May 08, 2006

Science Anxiety

Art Caplan writes in the Philadelphia Inquirer:
Many recent scientific advances in medicine and the life sciences involving genetic engineering leave many people concerned. Our new and increasing power to control heredity is based on a growing knowledge of our own genetic makeup as well as that of other living things. Scientists are also rapidly expanding their knowledge of how particular genes lead to the creation of different traits, characteristics and diseases.

The moral standoff that will quickly come to characterize the 21st century is becoming clear. It is not the teaching of intelligent design vs. evolution in American schools. Almost no one but biblical literalists takes the ID position with any seriousness as science. Nor will it be the heated squabble over embryonic stem-cell research. That scrum is actually over as well: Many nations around the world are doing this type of research, so the question is only where not whether.

The real battle - the battle that will come to occupy the moral center stage of American politics, morality, law, public policy, editorial pages, and water-cooler discussions - will be waged over where genetic engineering ought to take us and whether we are satisfied to leave it to scientists to guide us there.

Our present moment is seeing a host of scientific breakthroughs by which we are changing, modifying, inserting, altering or tweaking plant, animal and human genes.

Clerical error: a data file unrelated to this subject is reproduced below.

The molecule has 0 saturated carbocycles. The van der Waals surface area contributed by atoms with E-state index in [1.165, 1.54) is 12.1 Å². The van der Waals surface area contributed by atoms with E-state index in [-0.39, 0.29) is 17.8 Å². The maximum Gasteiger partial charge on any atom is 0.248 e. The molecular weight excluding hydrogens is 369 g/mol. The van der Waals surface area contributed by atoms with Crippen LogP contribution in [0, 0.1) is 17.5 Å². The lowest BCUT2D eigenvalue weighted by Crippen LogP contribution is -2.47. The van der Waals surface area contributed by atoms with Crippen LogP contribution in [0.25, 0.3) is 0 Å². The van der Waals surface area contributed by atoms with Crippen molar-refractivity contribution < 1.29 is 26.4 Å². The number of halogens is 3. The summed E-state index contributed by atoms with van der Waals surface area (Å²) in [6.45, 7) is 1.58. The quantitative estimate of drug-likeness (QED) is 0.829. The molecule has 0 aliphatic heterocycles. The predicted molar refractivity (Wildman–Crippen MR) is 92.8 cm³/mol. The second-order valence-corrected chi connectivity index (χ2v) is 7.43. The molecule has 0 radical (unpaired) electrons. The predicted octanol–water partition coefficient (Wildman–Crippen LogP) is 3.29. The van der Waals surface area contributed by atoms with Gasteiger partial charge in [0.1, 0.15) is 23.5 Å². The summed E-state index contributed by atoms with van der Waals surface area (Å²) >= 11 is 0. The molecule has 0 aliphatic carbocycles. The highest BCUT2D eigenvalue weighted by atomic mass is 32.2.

Not everyone is thrilled.

Recently, a student from Temple University visited my office. We were talking about different courses and career options when he looked straight at me and said, "Aren't you worried about where science and medicine are taking us?" He did not mention any specific form of genetic engineering or a particular experiment, but he was clearly worried about all this genetic meddling.

He is hardly alone.

Polls in the United States, Brazil and other nations show that significant numbers of people, as many as 25 percent in some polls, are worried either about the speed of advances in science or the chance that scientists will lose control over their inventions. Even those in the highest places of moral leadership are worried. His comments went unnoticed amid the Good Friday and Easter celebrations at the Vatican, but Pope Benedict XVI recently issued some stern warnings about genetic engineering.

The pope condemned efforts to "modify the very grammar of life as planned and willed by God... a risky and dangerous venture." He did not stop there. He also inveighed against "insane, risky and dangerous" biomedical meddling that attempts "to take God's place without being God."

In reflecting on the pope's pronouncements, I could not help thinking of an experiment, in the scientific pipeline right now, which has not gotten much media attention: creating life itself. Scientific teams at universities here and overseas think they can create a living microbe. The idea is to assemble bits of DNA into an entirely new genetic message, build a crude sort of cell out of fat molecules and other ingredients, feed it the right chemicals and - voila! - a new, never-before-seen, living organism!